With Sale clinching a spot in next year's Rugby Champions Cup thanks to scoring eight tries at Exeter, their fly-half is being noticed.
England coach Andy Farrell watched on at Sandy Park as Danny Cipriani conducted the Sharks to a stunning 55-12 win over their hosts.
This is the same Sale that wallowed at the bottom of the Aviva Premiership last season and avoided relegation, having seemed certain to drop around Christmas.
Their success certainly isn't all about Cipriani. A hard-nosed, grizzly pack have bullied opposing sides all season.
They are lead outstandingly by Dan Braid, the former Blues and Reds flanker whose arrival at Carrington last year in January is viewed as the beginning of Sale's upturn in fortune. Michael Paterson, now qualified to play for England, is another catching the eye.
At the heart of it all though lies England's formerly notorious troublemaker.
Now mentored by Steve Black, Jonny Wilkinson's long-time advisor and close friend, Cipriani is less of media personality and more of a quality fly-half than he has been for years.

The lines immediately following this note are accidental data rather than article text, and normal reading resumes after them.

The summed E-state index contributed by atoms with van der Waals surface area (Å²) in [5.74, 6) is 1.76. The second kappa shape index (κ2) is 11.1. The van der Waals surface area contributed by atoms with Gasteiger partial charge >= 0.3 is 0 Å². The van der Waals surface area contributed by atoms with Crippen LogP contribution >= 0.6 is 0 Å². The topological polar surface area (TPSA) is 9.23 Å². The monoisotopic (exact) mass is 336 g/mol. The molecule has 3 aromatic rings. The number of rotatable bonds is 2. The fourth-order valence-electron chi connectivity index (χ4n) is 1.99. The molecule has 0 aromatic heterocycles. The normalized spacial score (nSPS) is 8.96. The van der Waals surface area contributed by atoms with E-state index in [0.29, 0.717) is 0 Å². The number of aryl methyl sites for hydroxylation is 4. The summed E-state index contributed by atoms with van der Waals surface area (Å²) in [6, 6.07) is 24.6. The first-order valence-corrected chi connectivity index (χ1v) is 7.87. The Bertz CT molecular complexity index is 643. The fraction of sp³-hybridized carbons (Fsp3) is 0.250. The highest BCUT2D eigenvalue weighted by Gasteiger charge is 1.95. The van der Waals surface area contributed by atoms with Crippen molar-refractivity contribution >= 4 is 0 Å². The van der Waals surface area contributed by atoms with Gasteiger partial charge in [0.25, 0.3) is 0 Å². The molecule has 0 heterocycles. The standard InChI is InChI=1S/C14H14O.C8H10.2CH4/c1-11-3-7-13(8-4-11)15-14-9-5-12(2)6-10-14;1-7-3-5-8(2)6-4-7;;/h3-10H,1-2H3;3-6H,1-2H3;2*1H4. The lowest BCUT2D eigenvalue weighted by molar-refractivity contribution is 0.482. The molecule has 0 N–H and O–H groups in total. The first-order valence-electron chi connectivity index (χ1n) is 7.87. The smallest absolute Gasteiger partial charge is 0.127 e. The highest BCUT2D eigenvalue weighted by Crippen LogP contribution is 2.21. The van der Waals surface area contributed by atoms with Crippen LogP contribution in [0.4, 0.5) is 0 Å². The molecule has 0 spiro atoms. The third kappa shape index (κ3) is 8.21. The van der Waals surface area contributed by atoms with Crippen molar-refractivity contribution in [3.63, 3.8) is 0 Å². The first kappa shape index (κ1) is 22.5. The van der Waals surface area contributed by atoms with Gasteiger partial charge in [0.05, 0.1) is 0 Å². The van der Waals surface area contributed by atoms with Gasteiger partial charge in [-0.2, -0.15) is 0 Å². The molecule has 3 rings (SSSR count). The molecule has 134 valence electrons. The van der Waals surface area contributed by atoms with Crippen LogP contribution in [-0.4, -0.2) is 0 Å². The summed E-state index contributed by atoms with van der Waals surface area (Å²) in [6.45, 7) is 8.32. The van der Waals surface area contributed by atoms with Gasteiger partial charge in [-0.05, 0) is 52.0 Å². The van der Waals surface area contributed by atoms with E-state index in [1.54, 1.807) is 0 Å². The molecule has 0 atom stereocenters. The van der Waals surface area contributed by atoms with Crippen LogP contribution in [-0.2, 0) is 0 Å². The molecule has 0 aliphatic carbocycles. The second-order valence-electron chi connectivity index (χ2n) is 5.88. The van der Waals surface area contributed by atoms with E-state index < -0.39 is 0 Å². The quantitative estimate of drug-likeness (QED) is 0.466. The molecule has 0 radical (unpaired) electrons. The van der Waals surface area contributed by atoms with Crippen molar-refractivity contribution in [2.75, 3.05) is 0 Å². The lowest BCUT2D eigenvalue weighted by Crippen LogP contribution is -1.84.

He has not played for England since 2008 at the age of just 20. Should he be recalled for the tour to New Zealand in June, then it will mark the conclusion of a winding arc that has taken Cipriani from banishment to Melbourne and back to critical acclaim.
The beauty of Cipriani joining the Rebels so young in his career was that there would always be enough time, should he play well enough, for an England recall if his career found itself back on track.
England have a vacancy for a third fly-half to take on tour with Owen Farrell and George Ford the clear first-choice pair, but with Stephen Myler and Freddie Burns both struggling with injuries and form - England's two fly-halves in Argentina last year - Cipriani has a chance.
Helped by Black, Cipriani has taken a more in-depth approach to his preparations off the field and is reaping the benefits on it.
As Sale's orchestrator he is making better decisions on a more consistent basis, hence their rise into the top six.
His attacking instincts have always been highly valued - that ability to play up on the line and throw out flat passes as he well he does is rare - while his defence no longer resembles a turnstile, but a symbol of his new work ethic.
Cipriani's hard graft will have to continue if he is to usurp Farrell, which seems unlikely, but the initial steps towards winning a Test recall appears to have been achieved. He can now benefit England rather than be a hinderance.